Retailers battle nearly $100 billion in shrink

Organized retail crime is a burgeoning threat within the industry
VP, Government Relations & Political Affairs

The recently released National Retail Security Survey shows that total shrink in 2021 reported by retailers is now almost a $100 billion problem. Each year, NRF surveys retail loss prevention and security executives about risks, threats and vulnerabilities to their companies and the retail industry as a whole. This year’s NRSS report was conducted in partnership with the Loss Prevention Research Council and includes a closer look at the impact of organized retail crime on the retail industry.

Retailers face security-related challenges on many fronts. This year, 88% of participating retailers reported that the pandemic resulted in an increase in overall risk for their company. Most reported in-store, ecommerce and omnichannel fraud are all on the rise.

Read the survey

Learn more about ORC and other retail loss prevention challenges in NRF’s National Retail Security Survey.

The majority also reported that guest-on-associate violence, external theft, ORC and cybercrimes have become higher priorities for their organizations. Challenges with labor shortages, employee retention and hiring — as well as issues related to masking and maintaining COVID-19 precautions — have contributed to the risks of violence and hostility.

ORC remains a challenge

In 2021, respondents saw a 27% increase in ORC incidents, and eight in 10 reported an increase in violence and aggression associated with ORC incidents. These crimes jeopardize employee and customer safety and disrupt store operations. Retailers are responding with increased budgets for loss prevention and technology; 52% are increasing budgets specifically for capital and equipment.

Retailers also are implementing technology to protect their stores and the people around them, including artificial intelligence-based video analytics, autonomous security robots and license plate recognition. One-third (32%) of participating retailers report they’ve established a dedicated ORC team; retailers with such teams average greater apprehensions, prosecutions and civil demands.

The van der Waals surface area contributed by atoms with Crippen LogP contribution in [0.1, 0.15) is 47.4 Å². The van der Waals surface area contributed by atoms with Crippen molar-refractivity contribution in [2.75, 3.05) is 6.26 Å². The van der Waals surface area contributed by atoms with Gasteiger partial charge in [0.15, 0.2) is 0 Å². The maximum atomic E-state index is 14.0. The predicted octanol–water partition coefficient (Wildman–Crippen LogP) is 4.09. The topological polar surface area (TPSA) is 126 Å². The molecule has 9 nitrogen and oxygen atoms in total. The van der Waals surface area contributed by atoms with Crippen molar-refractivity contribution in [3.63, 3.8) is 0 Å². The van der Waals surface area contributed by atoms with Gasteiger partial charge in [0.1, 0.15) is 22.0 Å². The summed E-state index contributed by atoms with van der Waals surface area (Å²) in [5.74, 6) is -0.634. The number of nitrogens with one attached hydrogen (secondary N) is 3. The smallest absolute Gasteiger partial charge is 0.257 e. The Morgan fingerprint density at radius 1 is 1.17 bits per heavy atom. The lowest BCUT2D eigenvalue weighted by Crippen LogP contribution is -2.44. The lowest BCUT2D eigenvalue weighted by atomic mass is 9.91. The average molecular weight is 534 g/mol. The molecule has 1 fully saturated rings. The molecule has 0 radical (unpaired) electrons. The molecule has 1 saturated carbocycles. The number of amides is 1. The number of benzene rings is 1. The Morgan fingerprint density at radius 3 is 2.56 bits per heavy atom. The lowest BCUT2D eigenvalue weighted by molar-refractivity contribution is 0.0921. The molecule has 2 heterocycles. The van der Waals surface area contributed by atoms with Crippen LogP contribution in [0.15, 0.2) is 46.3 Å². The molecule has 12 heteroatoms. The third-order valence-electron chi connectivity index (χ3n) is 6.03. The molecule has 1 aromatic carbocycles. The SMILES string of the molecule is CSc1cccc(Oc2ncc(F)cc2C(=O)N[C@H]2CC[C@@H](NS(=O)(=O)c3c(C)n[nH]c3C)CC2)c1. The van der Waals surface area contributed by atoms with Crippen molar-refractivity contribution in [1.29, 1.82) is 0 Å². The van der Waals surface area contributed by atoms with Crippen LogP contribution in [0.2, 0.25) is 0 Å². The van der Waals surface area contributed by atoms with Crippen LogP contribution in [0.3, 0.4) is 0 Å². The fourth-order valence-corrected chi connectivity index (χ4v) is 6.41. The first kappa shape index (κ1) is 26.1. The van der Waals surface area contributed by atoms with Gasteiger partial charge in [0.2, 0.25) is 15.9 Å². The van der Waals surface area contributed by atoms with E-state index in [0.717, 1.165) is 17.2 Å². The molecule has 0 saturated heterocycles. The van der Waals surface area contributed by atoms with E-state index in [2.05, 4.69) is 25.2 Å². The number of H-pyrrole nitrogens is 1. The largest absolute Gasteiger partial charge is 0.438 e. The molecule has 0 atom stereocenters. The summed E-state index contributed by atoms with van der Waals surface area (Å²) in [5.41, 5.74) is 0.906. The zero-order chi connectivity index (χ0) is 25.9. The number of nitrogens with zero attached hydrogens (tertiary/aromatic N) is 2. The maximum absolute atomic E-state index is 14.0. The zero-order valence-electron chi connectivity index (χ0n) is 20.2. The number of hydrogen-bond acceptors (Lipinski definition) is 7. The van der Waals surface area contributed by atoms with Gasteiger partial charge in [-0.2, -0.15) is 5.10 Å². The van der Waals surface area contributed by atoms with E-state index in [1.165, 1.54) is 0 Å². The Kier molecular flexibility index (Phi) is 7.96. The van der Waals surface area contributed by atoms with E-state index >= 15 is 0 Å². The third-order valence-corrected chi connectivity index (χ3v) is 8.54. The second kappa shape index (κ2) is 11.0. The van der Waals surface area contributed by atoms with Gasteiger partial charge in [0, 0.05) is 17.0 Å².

Retailers continue to adapt to a rapidly changing environment, but additional steps must be taken to combat ORC. That includes policy reform: Retailers want stronger ORC legislation, particularly at the federal level, and better enforcement of existing laws. In addition, they favor increased penalties for theft and a reduction in felony thresholds — 71% of those surveyed report increased ORC activity in locales where felony thresholds have increased.

Advocating for change

NRF continues to ask Congress to provide law enforcement funding and other resources to combat ORC. The INFORM Consumers Act, bipartisan legislation introduced by Senators Dick Durbin, D-Ill., and Bill Cassidy, R-La., and Representatives Jan Schakowsky, D-Ill., and Gus Bilirakis, R-Fla., would require online marketplaces to verify the identity of high-volume third-party sellers to curb the fencing of stolen merchandise and address the sale of counterfeit goods.

Organized Retail Crime Alliances and other regional taskforces convene members of law enforcement, district attorneys and retail investigators to share information and bring cases against organized groups that recruit individuals to steal, fence and resell products. NRF’s ORC/Investigative Network, comprised of more than 1,000 loss prevention professionals, facilitates information sharing, communal strategizing and partnerships between retailers and law enforcement.

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